FROM FILM STAR TO FREQUENCY-HOPPING INVENTOR
I’m guessing that some younger readers __(21)_ who Hedy Lamarr was. Old-timers remember her as a popular Hollywood star of the mid-20th century. Characterized by MGM studio mogul Louis B. Mayer as “the most beautiful girl in the world,” a title said to originally have been bestowed by stage director Max Reinhardt, she appeared in some 25 Hollywood films between 1938 and 1958.
__(22)__ her fans and many of her Hollywood colleagues was her creative side. They were unaware that __(23)__ the cameras were not rolling, Ms. Lamarr might be at home at her drawing board, diligently working at some concept that might lead to a commercial product or a patentable invention.
___(24)_ an admirer of Hedy Lamarr the movie star (I particularly remember her in “Ziegfeld Girl,” costarring James Stewart, Judy Garland, Lana Turner, and Tony Martin, and “H. M. Pulham, Esq.,” with Robert Young and Van Heflen), I too was unaware of her innovative proclivities until 1984, when historian of cryptology David Kahn authored an article in IEEE Spectrum. It revealed to the uninitiated the existence of a 1941 patent __(25)__ to Lamarr and her co-inventor, George Antheil, based on frequency-hopping and titled “Secret Communication System.” World War II __(26)__ in Europe, and Hedy, a native Austrian, left her munitions magnate husband Friedrich Mandl and relocated to the United States in 1937. As Hitler moved relentlessly in his attempt to conquer most of northern Europe, she was appalled by the German U-boat sinking of the SS City of Benarus. (…). She considered quitting the movie business and offering her services to the newly organized National Inventors Council (NIC), __(27)__ to evaluate technology that could be useful in wartime, and chaired by inventor Charles Kettering. She did __(28)__, however.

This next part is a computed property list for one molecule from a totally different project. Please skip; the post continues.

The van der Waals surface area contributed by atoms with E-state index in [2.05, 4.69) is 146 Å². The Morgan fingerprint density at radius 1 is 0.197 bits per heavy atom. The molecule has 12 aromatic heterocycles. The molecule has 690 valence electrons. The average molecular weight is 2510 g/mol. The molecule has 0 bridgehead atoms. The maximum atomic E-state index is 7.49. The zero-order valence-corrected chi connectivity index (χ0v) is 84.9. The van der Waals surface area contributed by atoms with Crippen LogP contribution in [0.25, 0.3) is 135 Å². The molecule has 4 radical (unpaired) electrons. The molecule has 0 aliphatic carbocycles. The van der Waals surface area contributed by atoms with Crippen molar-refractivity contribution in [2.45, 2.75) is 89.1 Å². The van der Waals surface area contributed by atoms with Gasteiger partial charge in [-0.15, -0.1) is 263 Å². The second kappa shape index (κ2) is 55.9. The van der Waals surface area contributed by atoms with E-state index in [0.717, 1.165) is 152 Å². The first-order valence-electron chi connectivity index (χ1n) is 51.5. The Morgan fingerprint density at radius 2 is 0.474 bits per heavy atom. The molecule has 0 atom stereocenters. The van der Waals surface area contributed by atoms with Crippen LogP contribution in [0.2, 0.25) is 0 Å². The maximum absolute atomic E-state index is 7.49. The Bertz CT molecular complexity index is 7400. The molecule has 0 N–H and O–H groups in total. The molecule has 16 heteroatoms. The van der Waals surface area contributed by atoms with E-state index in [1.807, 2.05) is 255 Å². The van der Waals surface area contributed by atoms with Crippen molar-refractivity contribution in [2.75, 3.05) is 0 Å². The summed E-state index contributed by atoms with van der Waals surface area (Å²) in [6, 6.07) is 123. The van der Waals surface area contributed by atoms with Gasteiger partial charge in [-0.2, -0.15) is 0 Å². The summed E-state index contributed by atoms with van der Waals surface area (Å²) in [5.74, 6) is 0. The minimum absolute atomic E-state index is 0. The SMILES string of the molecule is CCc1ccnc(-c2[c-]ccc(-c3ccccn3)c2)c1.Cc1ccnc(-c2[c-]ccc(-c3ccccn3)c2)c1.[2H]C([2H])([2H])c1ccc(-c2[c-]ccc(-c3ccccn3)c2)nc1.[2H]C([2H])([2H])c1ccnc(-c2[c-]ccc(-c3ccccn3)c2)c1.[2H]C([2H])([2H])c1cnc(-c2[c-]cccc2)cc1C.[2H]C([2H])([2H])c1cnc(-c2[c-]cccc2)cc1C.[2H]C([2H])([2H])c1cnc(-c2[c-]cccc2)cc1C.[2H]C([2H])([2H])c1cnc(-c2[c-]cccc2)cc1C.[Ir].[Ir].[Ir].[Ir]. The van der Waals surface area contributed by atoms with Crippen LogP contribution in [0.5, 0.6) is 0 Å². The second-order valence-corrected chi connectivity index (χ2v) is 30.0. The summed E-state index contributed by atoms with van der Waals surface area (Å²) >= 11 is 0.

In Hollywood, Hedy had met George Antheil, not an engineer but a composer with “a fair grasp of electronics,” as historian Kahn expressed it. Antheil joined her in her attempt to devise a jamproof guidance system for Allied torpedoes. A year before Pearl Harbor, she told Antheil she knew “a good deal about new munitions and various secret weapons,” presumably knowledge acquired while she was privy to discussions between Mandl and his munitions agents.
While not on the movie set, Lamarr would work with Antheil in her apartment to move her idea from concept to a practical system. In her early working documents a reference is made to the 116RX, the 1939 Philco radio console that featured the first wireless remote control (termed the Mystery Control and offering the listener options to select up to eight stations, a volume control, and an off switch). This ___29__ just one among several inputs that inspired her to __30__ the idea she called “hopping of frequencies” (...)
CHRISTIANSEN, D. Adaptado de From Film Star to Frequency-Hopping Inventor. In: Institute of Electrical and Electronics Engineers. Disponível em: